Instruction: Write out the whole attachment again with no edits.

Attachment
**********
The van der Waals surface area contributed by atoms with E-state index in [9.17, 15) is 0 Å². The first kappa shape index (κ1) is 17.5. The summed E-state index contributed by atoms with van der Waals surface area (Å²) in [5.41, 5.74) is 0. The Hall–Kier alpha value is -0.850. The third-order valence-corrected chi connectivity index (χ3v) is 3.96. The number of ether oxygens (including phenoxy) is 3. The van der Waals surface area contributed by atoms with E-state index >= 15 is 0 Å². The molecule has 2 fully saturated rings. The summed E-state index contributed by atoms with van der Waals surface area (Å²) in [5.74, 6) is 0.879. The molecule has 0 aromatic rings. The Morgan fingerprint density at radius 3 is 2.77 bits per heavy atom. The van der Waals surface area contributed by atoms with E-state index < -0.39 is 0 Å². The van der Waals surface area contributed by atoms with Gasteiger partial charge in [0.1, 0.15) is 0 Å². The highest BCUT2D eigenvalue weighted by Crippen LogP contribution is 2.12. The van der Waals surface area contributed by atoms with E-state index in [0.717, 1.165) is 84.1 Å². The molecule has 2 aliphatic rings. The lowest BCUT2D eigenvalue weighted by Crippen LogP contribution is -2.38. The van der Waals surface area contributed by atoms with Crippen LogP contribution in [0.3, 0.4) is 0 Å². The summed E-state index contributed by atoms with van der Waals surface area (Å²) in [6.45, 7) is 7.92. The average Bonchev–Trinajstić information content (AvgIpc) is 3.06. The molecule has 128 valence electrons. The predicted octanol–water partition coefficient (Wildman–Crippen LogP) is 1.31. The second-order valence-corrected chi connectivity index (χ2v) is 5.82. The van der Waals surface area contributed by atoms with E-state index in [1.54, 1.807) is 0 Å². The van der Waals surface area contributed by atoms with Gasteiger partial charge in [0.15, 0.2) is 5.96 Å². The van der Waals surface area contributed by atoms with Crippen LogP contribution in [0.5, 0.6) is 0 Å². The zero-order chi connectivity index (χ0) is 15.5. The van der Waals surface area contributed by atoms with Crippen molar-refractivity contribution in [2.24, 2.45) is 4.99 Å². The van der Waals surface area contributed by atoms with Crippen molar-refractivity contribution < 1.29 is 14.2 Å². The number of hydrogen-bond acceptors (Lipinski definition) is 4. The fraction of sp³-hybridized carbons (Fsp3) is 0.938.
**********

The van der Waals surface area contributed by atoms with E-state index in [9.17, 15) is 0 Å². The first kappa shape index (κ1) is 17.5. The summed E-state index contributed by atoms with van der Waals surface area (Å²) in [5.41, 5.74) is 0. The Hall–Kier alpha value is -0.850. The third-order valence-corrected chi connectivity index (χ3v) is 3.96. The number of ether oxygens (including phenoxy) is 3. The van der Waals surface area contributed by atoms with E-state index >= 15 is 0 Å². The molecule has 2 fully saturated rings. The summed E-state index contributed by atoms with van der Waals surface area (Å²) in [5.74, 6) is 0.879. The molecule has 0 aromatic rings. The Morgan fingerprint density at radius 3 is 2.77 bits per heavy atom. The van der Waals surface area contributed by atoms with E-state index < -0.39 is 0 Å². The van der Waals surface area contributed by atoms with Gasteiger partial charge in [0.1, 0.15) is 0 Å². The highest BCUT2D eigenvalue weighted by Crippen LogP contribution is 2.12. The van der Waals surface area contributed by atoms with E-state index in [0.717, 1.165) is 84.1 Å². The molecule has 2 aliphatic rings. The lowest BCUT2D eigenvalue weighted by Crippen LogP contribution is -2.38. The van der Waals surface area contributed by atoms with Crippen LogP contribution in [0.3, 0.4) is 0 Å². The summed E-state index contributed by atoms with van der Waals surface area (Å²) in [6.45, 7) is 7.92. The average Bonchev–Trinajstić information content (AvgIpc) is 3.06. The molecule has 128 valence electrons. The predicted octanol–water partition coefficient (Wildman–Crippen LogP) is 1.31. The second-order valence-corrected chi connectivity index (χ2v) is 5.82. The van der Waals surface area contributed by atoms with E-state index in [1.54, 1.807) is 0 Å². The van der Waals surface area contributed by atoms with Gasteiger partial charge in [0.15, 0.2) is 5.96 Å². The van der Waals surface area contributed by atoms with Crippen LogP contribution in [0.5, 0.6) is 0 Å². The zero-order chi connectivity index (χ0) is 15.5. The van der Waals surface area contributed by atoms with Crippen molar-refractivity contribution in [2.24, 2.45) is 4.99 Å². The van der Waals surface area contributed by atoms with Crippen molar-refractivity contribution < 1.29 is 14.2 Å². The number of hydrogen-bond acceptors (Lipinski definition) is 4. The fraction of sp³-hybridized carbons (Fsp3) is 0.938.